Citi surprises market with rise in profits

Tim Wallace
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CITIGROUP’S shares soared yesterday as the bank reported a surprise rise in profits for the first quarter of the year.

Profits rose four per cent on the year to $3.9bn (£2.3bn), despite revenues dipping one per cent to $20.1bn.

Much of the gap was made up by cost cutting – operating expenses fell one per cent to $12.1bn – and falling bad loans, where provisions dived 20 per cent to $2bn.

As a result the bank’s shares jumped 4.36 per cent on the day.

However, some areas of performance remained poor, including mortgage lending and its fixed income business.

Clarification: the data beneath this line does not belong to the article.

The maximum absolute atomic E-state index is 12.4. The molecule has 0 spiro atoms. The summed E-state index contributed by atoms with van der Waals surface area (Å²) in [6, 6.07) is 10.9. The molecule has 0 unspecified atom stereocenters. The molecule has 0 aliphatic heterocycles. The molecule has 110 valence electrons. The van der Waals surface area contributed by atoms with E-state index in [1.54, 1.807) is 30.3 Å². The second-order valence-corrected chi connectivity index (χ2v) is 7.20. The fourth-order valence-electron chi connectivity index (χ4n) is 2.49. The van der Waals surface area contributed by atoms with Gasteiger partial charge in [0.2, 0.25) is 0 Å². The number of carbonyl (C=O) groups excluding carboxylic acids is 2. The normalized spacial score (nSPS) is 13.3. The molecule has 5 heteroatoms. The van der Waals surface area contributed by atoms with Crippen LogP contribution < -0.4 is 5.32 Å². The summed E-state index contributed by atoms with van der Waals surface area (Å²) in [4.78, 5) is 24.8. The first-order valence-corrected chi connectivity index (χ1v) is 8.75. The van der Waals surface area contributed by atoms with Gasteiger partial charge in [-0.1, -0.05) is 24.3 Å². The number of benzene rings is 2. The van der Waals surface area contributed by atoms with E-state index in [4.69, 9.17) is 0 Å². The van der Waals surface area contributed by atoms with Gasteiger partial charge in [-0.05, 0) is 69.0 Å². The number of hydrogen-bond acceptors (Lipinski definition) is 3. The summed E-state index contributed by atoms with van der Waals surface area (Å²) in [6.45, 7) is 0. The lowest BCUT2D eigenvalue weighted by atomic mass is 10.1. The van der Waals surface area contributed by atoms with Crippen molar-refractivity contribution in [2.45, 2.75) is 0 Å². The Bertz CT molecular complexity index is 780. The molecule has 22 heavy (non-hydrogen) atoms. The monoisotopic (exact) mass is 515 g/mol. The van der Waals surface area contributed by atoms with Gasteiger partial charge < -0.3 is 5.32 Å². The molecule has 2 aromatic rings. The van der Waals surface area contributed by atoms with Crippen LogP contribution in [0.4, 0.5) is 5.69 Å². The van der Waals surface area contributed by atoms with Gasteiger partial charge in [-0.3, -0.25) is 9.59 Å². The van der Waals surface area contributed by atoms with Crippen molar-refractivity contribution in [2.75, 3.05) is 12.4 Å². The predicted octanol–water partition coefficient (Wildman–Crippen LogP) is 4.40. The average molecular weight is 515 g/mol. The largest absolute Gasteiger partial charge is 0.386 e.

Mortgage lending plunged in the quarter – loan originations in North America dived 71 per cent on the year to $5.2bn in the first quarter.

And parts of the investment bank also suffered. Revenues in the fixed income markets business slid 18 per cent on the year to $3.85bn.

The bank underwrote fewer bond issues in the quarter, and bond trading is also tougher as confident investors move from fixed income into equities.

The drop firmly outweighed the 13 per cent rise in equities markets revenues to $883m.

The weakness led CEO Michael Corbat to warn it may miss long-term targets.

“It is hard to see a scenario where we meet our target of 10 per cent return on tangible equity in 2015,” he said.

The bank’s headcount fell four per cent on the year to 248,000 and its compensation bill fell five per cent to $6bn.

Its return on average common equity fell from 8.2 per cent to 7.8 per cent, and its Basel III tier one capital ratio improved to 11.1 per cent.

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